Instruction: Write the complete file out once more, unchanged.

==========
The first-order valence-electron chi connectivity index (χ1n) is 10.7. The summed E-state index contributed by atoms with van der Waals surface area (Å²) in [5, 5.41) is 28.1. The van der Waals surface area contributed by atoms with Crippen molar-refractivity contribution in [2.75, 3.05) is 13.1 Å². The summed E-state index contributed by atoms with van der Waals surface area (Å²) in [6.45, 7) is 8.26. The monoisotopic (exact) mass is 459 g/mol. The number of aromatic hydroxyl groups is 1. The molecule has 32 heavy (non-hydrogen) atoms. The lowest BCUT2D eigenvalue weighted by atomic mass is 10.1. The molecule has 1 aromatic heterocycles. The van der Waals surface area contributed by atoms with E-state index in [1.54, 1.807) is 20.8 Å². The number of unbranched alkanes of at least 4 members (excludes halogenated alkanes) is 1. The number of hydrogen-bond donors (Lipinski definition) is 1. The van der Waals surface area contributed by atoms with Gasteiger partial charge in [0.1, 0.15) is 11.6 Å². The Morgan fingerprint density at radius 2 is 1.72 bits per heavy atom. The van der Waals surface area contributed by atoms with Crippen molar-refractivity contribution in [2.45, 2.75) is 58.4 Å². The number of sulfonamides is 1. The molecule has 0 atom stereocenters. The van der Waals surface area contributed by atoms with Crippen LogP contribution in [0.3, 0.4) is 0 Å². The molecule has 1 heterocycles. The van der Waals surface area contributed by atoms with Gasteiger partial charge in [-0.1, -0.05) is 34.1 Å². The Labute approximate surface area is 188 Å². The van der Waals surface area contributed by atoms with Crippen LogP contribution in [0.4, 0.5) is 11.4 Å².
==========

The first-order valence-electron chi connectivity index (χ1n) is 10.7. The summed E-state index contributed by atoms with van der Waals surface area (Å²) in [5, 5.41) is 28.1. The van der Waals surface area contributed by atoms with Crippen molar-refractivity contribution in [2.75, 3.05) is 13.1 Å². The summed E-state index contributed by atoms with van der Waals surface area (Å²) in [6.45, 7) is 8.26. The monoisotopic (exact) mass is 459 g/mol. The number of aromatic hydroxyl groups is 1. The molecule has 32 heavy (non-hydrogen) atoms. The lowest BCUT2D eigenvalue weighted by atomic mass is 10.1. The molecule has 1 aromatic heterocycles. The van der Waals surface area contributed by atoms with E-state index in [1.54, 1.807) is 20.8 Å². The number of unbranched alkanes of at least 4 members (excludes halogenated alkanes) is 1. The number of hydrogen-bond donors (Lipinski definition) is 1. The van der Waals surface area contributed by atoms with Gasteiger partial charge in [0.1, 0.15) is 11.6 Å². The Morgan fingerprint density at radius 2 is 1.72 bits per heavy atom. The van der Waals surface area contributed by atoms with Crippen molar-refractivity contribution in [2.45, 2.75) is 58.4 Å². The number of sulfonamides is 1. The molecule has 0 atom stereocenters. The van der Waals surface area contributed by atoms with Crippen LogP contribution in [0.3, 0.4) is 0 Å². The molecule has 1 heterocycles. The van der Waals surface area contributed by atoms with Gasteiger partial charge in [-0.1, -0.05) is 34.1 Å². The Labute approximate surface area is 188 Å². The van der Waals surface area contributed by atoms with Crippen LogP contribution in [0.4, 0.5) is 11.4 Å².